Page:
Since surfacing on Facebook, the once popular old board game Ludo, has filled a well of nostalgia for many, but it means more for 34-year-old Kester Benjamin of Beetham Gardens who sees it as a way of unifying his community.
If you paid a visit to the area recently you would have probably seen him bent on his knees under the scorching sun putting the final touches to his life-size re-creation of ludo, and it has all been a labor of love for him, “most of the youth these days don’t know much about these games so I try to bring it in a way big enough, exciting enough and catchy enough to make people to want to come out.”
Benjamin said within the corridors of his community are children grappling with the stigma of living in an area known for violence and gang warfare. But he said after revisiting the past, he found the answers to break the shackles of negativity. He himself has learned to smile through the pain, “since after I lost my son 5 years ago, I’ve been more open to life and I know what it’s like to lose a part of me, I had shut down for like 2 years and every day he came across my mind, there were days I cried, but he still inspires me and I know he is looking down on me, when I think about him I see kids, I feel love and I feel lifted.”
Despite his own setbacks including unemployment, Benjamin has remained resolute on bringing has community together, “It’s been real difficult, sometimes it have days I does have to go and deliver letter for sponsorship to companies and I don’t even have money to travel, I does have to borrow but I does try to make it happen for the love for the kids and the reason and purpose I doing it, and I’m not asking for anything back, just sponsorship of things like books, uniforms and stuff”.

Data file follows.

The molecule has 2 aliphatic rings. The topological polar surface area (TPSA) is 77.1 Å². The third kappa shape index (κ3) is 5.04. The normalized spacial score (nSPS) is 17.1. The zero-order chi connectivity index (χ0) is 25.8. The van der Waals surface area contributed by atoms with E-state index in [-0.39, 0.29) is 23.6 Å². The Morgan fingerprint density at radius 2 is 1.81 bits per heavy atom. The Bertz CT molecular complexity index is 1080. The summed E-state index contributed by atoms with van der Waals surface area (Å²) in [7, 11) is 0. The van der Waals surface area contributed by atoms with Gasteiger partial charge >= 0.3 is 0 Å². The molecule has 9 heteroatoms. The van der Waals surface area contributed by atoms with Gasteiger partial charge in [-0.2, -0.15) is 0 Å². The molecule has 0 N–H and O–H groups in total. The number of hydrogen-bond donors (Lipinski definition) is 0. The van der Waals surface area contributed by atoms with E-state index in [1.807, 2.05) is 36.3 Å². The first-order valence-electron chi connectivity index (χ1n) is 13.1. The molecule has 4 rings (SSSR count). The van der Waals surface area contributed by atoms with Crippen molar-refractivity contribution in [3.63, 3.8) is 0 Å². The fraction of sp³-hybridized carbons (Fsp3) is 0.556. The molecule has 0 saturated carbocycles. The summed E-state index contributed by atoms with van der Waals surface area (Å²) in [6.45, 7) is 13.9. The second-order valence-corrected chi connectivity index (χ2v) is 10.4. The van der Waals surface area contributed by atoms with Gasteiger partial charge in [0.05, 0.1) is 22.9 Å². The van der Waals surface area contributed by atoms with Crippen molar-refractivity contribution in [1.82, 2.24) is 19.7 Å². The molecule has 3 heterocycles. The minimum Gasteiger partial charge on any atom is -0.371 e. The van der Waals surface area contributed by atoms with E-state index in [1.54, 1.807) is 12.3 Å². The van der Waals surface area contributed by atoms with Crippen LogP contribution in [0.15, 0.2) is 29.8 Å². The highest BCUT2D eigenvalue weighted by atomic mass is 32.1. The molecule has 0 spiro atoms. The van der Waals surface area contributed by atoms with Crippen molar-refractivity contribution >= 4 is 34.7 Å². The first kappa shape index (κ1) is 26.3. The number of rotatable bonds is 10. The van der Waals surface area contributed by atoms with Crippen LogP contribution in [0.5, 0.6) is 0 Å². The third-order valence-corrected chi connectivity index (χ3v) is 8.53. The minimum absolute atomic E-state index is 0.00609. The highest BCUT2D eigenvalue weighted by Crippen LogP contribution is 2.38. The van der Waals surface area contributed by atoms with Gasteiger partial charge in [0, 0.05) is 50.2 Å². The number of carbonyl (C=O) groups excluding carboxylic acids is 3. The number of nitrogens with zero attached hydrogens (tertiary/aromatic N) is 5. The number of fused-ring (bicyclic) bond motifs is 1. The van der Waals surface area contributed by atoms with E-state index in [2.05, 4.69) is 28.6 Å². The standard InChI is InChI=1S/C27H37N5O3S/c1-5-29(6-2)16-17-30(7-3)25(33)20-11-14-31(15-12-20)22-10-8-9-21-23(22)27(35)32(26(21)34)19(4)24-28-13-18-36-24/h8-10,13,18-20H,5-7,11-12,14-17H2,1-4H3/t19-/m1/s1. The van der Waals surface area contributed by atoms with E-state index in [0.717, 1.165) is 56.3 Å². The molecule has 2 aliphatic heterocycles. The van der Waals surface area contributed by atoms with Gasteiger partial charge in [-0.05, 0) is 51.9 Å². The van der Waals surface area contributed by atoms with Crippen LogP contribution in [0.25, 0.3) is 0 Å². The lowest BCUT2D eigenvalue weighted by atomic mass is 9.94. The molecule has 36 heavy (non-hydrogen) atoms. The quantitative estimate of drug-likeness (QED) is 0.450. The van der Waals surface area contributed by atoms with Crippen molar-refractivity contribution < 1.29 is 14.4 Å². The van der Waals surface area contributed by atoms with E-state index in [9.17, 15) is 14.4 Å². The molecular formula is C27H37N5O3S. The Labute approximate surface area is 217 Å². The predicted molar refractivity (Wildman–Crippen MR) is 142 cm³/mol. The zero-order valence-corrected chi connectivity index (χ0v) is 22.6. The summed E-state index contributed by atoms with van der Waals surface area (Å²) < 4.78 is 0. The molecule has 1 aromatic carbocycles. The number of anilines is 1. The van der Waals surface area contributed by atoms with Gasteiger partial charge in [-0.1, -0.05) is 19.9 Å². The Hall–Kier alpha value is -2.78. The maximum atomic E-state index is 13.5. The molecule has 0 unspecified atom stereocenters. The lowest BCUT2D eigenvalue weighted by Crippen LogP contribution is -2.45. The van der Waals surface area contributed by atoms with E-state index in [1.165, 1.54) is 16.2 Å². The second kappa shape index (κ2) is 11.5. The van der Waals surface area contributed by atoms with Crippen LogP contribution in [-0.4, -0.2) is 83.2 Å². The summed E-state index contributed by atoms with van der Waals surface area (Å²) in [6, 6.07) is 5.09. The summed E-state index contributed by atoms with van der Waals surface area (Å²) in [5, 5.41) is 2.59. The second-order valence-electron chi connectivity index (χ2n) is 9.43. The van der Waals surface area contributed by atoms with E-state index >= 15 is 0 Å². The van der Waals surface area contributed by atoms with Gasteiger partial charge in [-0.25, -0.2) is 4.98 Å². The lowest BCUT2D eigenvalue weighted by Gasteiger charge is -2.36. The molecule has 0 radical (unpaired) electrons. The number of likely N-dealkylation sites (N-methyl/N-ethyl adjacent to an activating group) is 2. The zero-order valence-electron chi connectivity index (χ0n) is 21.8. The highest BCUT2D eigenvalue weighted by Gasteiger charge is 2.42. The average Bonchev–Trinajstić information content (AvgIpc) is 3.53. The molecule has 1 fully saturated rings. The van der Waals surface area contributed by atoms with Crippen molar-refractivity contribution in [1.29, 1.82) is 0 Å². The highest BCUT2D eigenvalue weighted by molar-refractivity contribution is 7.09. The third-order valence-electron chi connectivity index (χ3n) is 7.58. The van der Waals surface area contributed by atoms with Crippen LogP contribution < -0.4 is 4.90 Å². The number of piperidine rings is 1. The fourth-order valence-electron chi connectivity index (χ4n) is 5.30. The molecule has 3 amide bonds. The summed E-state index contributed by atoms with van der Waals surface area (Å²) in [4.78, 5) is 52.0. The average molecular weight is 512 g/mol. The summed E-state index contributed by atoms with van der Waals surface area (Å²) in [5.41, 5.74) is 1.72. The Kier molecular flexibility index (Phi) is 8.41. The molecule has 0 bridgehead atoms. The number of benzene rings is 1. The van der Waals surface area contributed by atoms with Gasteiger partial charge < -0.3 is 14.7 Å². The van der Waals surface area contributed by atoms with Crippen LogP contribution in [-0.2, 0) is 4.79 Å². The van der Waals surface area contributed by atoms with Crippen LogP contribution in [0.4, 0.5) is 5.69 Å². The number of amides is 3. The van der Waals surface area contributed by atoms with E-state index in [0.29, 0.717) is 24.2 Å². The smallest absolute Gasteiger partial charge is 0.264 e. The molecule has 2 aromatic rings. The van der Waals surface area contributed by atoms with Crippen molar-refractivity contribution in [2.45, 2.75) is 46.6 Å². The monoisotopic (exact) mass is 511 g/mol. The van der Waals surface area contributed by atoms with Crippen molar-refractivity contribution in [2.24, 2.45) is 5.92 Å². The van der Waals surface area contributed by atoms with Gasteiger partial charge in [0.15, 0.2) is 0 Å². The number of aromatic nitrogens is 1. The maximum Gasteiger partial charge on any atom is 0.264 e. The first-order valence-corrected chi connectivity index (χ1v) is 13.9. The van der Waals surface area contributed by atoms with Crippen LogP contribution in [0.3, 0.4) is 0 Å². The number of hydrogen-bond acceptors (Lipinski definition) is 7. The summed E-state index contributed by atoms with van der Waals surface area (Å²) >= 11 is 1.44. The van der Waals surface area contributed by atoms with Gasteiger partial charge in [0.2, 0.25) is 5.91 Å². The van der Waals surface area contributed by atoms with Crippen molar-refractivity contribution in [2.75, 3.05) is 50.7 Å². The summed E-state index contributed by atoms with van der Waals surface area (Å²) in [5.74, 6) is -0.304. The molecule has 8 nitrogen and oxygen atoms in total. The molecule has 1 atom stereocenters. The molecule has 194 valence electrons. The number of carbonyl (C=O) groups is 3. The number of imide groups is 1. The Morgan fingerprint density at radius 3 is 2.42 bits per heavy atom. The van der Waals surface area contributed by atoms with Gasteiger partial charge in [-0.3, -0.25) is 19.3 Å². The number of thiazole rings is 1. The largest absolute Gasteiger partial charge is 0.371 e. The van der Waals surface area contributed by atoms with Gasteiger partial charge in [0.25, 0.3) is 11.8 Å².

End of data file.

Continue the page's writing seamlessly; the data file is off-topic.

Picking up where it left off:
Benjamin said Ludo and other popular board games from yesteryear provide the ideal avenue for youth in the community to put down their electronic devices and reconnect with one another, something he stressed had been lacking not just in Beetham Gardens but throughout the country, “ It have people who live in the village like four streets away and a year or two years pass and they haven’t seen each other, so these games will provide the physical interaction which has been absent for some time”.
He also has his sights set on rolling out his life-sized recreations throughout the country in hopes of achieving similar results, “I need full support with this, I need to take this around the country, and if I get mats printed I can go into children’s homes and fun days, I willing to do it anywhere, even in the sky I want to put Ludo vibes”.